Friday, February 27, 2015

Obit: Leonard Nimoy R.I.P.

"Of all the souls I have encountered in my travels, his was the most human."

Actor Leonard Nimoy, who originated the role of half human-half Vulcan Science Officer Spock on the original Star Trek television series, has passed away at age 83, due to end-stage chronic obstructive pulmonary disease.

Nimoy reprised the role of Spock in the 1973 animated Trek series, eight feature films, beginning with 1979's Star Ttrek - The Motion Picture, and a couple of episodes of Star Trek: The Next Generation in 1991. (Not to mention countless cameos, videos and even some games.)  In 1973, he starred in the TV movie/pilot Baffled as a race car driver with ESP powers, and in '78 as Dr. David Kibner in Phillip Kaufman's remake of Invasion Of The Body Snatchers. From 1977 to 1982, he was the host of the syndicated documentary series, In Search Of....

Obviously, I am deeply saddened to hear of the passing of Leonard Nimoy. Star Trek is not only my favorite television series of all time, but it has had a huge impact in how I think and perceive the world around me. The character of Spock, as delineated by the talented Mr. Nimoy, represented rationality and scientific curiosity. Logic - tempered with the best qualities of humanity. Loyalty... and sly, sharp wit. Qualities that I aspire to (and, admittedly, rarely achieve).

In the 1990s, I worked tangentially with Mr. Nimoy as the scripter of the comic book series Leonard Nimoy's Primortals. My direct interactions with the man were few - we spoke on the phone a couple of times and only met face-to-face on one occasion - but I have in my files a memo from him praising my writing on the series. Rarely have I been so honored by a compliment.

A fine actor, writer and artist, his legacy will live long... and prosper.

Monday, February 23, 2015

PLANET OF THE APES (1968) Door Posters

Among the plethora of promotional material created by 20th Century Fox for the original 1968 Planet Of The Apes were these two-color "door panel" posters for theaters, introducing various characters from the film. This kind of giant poster was fairly prevalent in the 60s (I've seen similar ones for the Bond films and other flicks), but became less common in the 70s as studios continued to cut costs on this kind of promotion. Enjoy.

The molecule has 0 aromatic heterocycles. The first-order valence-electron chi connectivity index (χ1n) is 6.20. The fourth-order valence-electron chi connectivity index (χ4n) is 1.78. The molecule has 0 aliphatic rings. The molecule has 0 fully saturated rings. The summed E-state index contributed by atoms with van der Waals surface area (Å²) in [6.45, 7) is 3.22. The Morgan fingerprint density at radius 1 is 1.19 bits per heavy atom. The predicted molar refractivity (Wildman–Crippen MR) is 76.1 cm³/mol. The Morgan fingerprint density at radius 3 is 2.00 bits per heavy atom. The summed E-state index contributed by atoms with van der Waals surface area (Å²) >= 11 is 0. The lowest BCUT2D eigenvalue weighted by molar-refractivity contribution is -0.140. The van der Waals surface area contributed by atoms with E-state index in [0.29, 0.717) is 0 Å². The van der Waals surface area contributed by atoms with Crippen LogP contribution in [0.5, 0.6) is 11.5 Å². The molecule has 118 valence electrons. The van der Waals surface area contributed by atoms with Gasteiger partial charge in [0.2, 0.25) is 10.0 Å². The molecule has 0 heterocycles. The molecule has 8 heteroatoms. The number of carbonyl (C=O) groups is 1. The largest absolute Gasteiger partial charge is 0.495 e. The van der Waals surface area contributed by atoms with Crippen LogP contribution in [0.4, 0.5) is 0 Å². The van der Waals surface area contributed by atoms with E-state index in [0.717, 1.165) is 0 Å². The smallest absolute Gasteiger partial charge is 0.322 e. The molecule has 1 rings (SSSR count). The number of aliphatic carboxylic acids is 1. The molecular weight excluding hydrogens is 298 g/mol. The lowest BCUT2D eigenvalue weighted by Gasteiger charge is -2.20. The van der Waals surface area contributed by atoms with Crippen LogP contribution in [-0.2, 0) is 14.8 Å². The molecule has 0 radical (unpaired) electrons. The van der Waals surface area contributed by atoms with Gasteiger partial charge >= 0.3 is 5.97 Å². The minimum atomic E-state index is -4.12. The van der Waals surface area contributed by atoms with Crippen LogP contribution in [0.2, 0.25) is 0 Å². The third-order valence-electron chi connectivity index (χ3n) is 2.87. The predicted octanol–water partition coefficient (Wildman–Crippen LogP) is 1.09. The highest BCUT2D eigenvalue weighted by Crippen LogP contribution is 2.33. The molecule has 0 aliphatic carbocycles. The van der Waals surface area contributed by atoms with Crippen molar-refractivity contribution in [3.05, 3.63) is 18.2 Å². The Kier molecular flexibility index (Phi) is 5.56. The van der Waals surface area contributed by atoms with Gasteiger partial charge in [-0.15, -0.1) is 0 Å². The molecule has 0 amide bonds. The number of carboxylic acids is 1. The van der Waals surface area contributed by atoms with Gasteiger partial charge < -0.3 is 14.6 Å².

Wednesday, February 18, 2015

Behind-The-Scenes Pix #51: STARCRASH

Star Caroline Munro and director Luigi Cozzi pose with the miniature of Count Zarth Arn's unique and menacing claw-shaped flagship during the shooting of the enjoyably goofy Starcrash in 1977-78.

Wednesday, February 4, 2015

News: SILENT RUNNING (1972) Coming to Blu-ray

Universal's on a roll. Along with Gerry Anderson's Journey To The Far Side Of the Sun, the studio is releasing Douglas Trumbull's 1972 sci-fi parable, Silent Running, for the first time in HD in the United States on April 7th. It's about time!

From the Press Release:
Academy Award nominee* Bruce Dern stars in Silent Running, a sci-fi classic that journeys beyond the imagination. Botanist Freeman Lowell (Dern) has spent eight years aboard the space freighter Valley Forge preserving the only botanical specimens left from Earth under huge geodesic domes. When he receives orders to destroy the project and return home, Lowell rebels and hijacks the freighter, while plunging the craft into the gaseous rings of Saturn. From that moment on, he has only the trees, the gardens and two “Drone” robots, Huey and Dewey, to keep him company on his greatest adventure of all.
Extras appear to be the same as on the previously-released DVD:

The Making of Silent Running
Silent Running by Douglas Trumbull
A Conversation with Bruce Dern
Douglas Trumbull: Then and Now
Theatrical Trailer
Optional Feature Commentary with Director Douglas Trumbull and Star Bruce Dern


I'm pretty excited about this - Trumbull's effects deserve to be viewed in hi-def - but I still hate that cover art, recycled from the DVD release. The original poster artwork is so much better. Anyway, the Silent Running Blu-ray is available now for pre-order from Amazon ('natch).

Tuesday, February 3, 2015

News: Gerry Anderson's JOURNEY TO THE FAR SIDE OF THE SUN (1969) Coming To Blu-Ray

Space: 1999 creators Gerry & Sylvia Anderson's 1968 feature film, Journey To The Far Side Of the Sun (a/k/a Doppleganger), starring Roy Thinnes (The Invaders), is coming to Blu-ray disc in the U.S. on April 7th from Universal.

From the Press Release:
Classic sci-fi adventure and suspense has never been more exciting as when you Journey to the Far Side of the Sun! One hundred years in the future, two astronauts are sent to uncover the secrets of a “duplicate” Earth on the other side of the sun. When they crash land three weeks earlier than they had planned, they must embark on a life-or-death mission to determine whether they have arrived back home or on the strange mirror world. This imaginative space adventure offers a journey few will ever forget! 
It's an interesting movie, with a dark tone and overall aesthetic that is very similar to Anderson's subsequent TV series, UFO. In fact, a number of the props, costumes and musical cues from the film (most notably the "futuristic" automobiles) showed up on UFO a year or two later, along with a few cast members.

So far, no word on any extras, but I wouldn't really expect any from a Universal catalog title. The Journey To The Far Side Of the Sun Blu-ray is already available for pre-order at Amazon.

Monday, February 2, 2015

Not The 70s: STAR TREK CONTINUES (2014-15)